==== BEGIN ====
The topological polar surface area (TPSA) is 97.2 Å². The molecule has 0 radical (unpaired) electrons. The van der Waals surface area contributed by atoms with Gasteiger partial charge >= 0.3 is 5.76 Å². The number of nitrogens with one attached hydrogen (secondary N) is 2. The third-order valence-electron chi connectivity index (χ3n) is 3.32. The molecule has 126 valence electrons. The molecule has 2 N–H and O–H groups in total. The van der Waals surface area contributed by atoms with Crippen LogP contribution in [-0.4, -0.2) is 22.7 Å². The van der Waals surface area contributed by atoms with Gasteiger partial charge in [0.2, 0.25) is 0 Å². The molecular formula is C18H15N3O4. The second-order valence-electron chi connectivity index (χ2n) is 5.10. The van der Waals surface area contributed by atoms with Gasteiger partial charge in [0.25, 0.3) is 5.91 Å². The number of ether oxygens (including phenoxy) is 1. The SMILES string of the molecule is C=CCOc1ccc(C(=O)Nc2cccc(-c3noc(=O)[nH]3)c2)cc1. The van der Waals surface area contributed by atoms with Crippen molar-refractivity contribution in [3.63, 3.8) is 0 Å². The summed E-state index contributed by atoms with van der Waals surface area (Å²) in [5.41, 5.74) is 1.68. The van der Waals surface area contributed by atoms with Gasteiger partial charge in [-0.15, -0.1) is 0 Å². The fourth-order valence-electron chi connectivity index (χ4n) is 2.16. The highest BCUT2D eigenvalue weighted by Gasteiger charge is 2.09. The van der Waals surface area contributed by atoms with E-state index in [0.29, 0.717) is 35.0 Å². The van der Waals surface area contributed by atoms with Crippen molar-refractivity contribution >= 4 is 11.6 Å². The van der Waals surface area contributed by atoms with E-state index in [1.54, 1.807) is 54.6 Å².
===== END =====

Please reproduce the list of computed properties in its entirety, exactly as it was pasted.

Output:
The topological polar surface area (TPSA) is 97.2 Å². The molecule has 0 radical (unpaired) electrons. The van der Waals surface area contributed by atoms with Gasteiger partial charge >= 0.3 is 5.76 Å². The number of nitrogens with one attached hydrogen (secondary N) is 2. The third-order valence-electron chi connectivity index (χ3n) is 3.32. The molecule has 126 valence electrons. The molecule has 2 N–H and O–H groups in total. The van der Waals surface area contributed by atoms with Crippen LogP contribution in [-0.4, -0.2) is 22.7 Å². The van der Waals surface area contributed by atoms with Gasteiger partial charge in [0.2, 0.25) is 0 Å². The molecular formula is C18H15N3O4. The second-order valence-electron chi connectivity index (χ2n) is 5.10. The van der Waals surface area contributed by atoms with Gasteiger partial charge in [0.25, 0.3) is 5.91 Å². The number of ether oxygens (including phenoxy) is 1. The SMILES string of the molecule is C=CCOc1ccc(C(=O)Nc2cccc(-c3noc(=O)[nH]3)c2)cc1. The van der Waals surface area contributed by atoms with Crippen molar-refractivity contribution in [3.63, 3.8) is 0 Å². The summed E-state index contributed by atoms with van der Waals surface area (Å²) in [5.41, 5.74) is 1.68. The van der Waals surface area contributed by atoms with Gasteiger partial charge in [-0.15, -0.1) is 0 Å². The fourth-order valence-electron chi connectivity index (χ4n) is 2.16. The highest BCUT2D eigenvalue weighted by Gasteiger charge is 2.09. The van der Waals surface area contributed by atoms with E-state index in [0.29, 0.717) is 35.0 Å². The van der Waals surface area contributed by atoms with Crippen molar-refractivity contribution >= 4 is 11.6 Å². The van der Waals surface area contributed by atoms with E-state index in [1.54, 1.807) is 54.6 Å².